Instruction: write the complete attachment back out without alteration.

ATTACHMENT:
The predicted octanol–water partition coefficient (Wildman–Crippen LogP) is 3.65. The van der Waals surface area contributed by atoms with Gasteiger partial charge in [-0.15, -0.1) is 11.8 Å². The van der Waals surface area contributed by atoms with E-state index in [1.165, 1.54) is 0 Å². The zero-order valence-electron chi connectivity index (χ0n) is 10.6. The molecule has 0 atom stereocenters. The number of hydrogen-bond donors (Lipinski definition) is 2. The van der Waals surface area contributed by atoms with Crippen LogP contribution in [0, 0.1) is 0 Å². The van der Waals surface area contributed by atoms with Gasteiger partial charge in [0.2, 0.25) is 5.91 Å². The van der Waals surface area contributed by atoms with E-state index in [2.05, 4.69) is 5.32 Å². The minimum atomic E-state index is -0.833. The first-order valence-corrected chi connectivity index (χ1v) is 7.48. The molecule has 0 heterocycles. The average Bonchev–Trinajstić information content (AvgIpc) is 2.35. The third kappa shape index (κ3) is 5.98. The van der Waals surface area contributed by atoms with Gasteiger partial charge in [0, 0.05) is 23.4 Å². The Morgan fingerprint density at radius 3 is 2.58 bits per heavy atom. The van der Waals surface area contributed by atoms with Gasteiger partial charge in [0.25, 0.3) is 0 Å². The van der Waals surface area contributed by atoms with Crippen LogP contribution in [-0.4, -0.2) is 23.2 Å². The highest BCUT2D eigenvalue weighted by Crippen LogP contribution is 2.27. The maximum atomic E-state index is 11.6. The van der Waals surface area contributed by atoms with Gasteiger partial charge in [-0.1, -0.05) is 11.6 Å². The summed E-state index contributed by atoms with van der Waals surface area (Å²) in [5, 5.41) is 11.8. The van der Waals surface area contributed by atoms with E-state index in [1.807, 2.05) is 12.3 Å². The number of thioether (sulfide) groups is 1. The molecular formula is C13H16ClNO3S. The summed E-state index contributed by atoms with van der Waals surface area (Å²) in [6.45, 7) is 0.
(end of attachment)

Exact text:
The predicted octanol–water partition coefficient (Wildman–Crippen LogP) is 3.65. The van der Waals surface area contributed by atoms with Gasteiger partial charge in [-0.15, -0.1) is 11.8 Å². The van der Waals surface area contributed by atoms with E-state index in [1.165, 1.54) is 0 Å². The zero-order valence-electron chi connectivity index (χ0n) is 10.6. The molecule has 0 atom stereocenters. The number of hydrogen-bond donors (Lipinski definition) is 2. The van der Waals surface area contributed by atoms with Crippen LogP contribution in [0, 0.1) is 0 Å². The van der Waals surface area contributed by atoms with Gasteiger partial charge in [0.2, 0.25) is 5.91 Å². The van der Waals surface area contributed by atoms with E-state index in [2.05, 4.69) is 5.32 Å². The minimum atomic E-state index is -0.833. The first-order valence-corrected chi connectivity index (χ1v) is 7.48. The molecule has 0 heterocycles. The average Bonchev–Trinajstić information content (AvgIpc) is 2.35. The third kappa shape index (κ3) is 5.98. The van der Waals surface area contributed by atoms with Gasteiger partial charge in [0, 0.05) is 23.4 Å². The Morgan fingerprint density at radius 3 is 2.58 bits per heavy atom. The van der Waals surface area contributed by atoms with Gasteiger partial charge in [0.25, 0.3) is 0 Å². The van der Waals surface area contributed by atoms with Crippen LogP contribution in [-0.4, -0.2) is 23.2 Å². The highest BCUT2D eigenvalue weighted by Crippen LogP contribution is 2.27. The maximum atomic E-state index is 11.6. The van der Waals surface area contributed by atoms with Gasteiger partial charge in [-0.1, -0.05) is 11.6 Å². The summed E-state index contributed by atoms with van der Waals surface area (Å²) in [5, 5.41) is 11.8. The van der Waals surface area contributed by atoms with E-state index in [1.807, 2.05) is 12.3 Å². The number of thioether (sulfide) groups is 1. The molecular formula is C13H16ClNO3S. The summed E-state index contributed by atoms with van der Waals surface area (Å²) in [6.45, 7) is 0.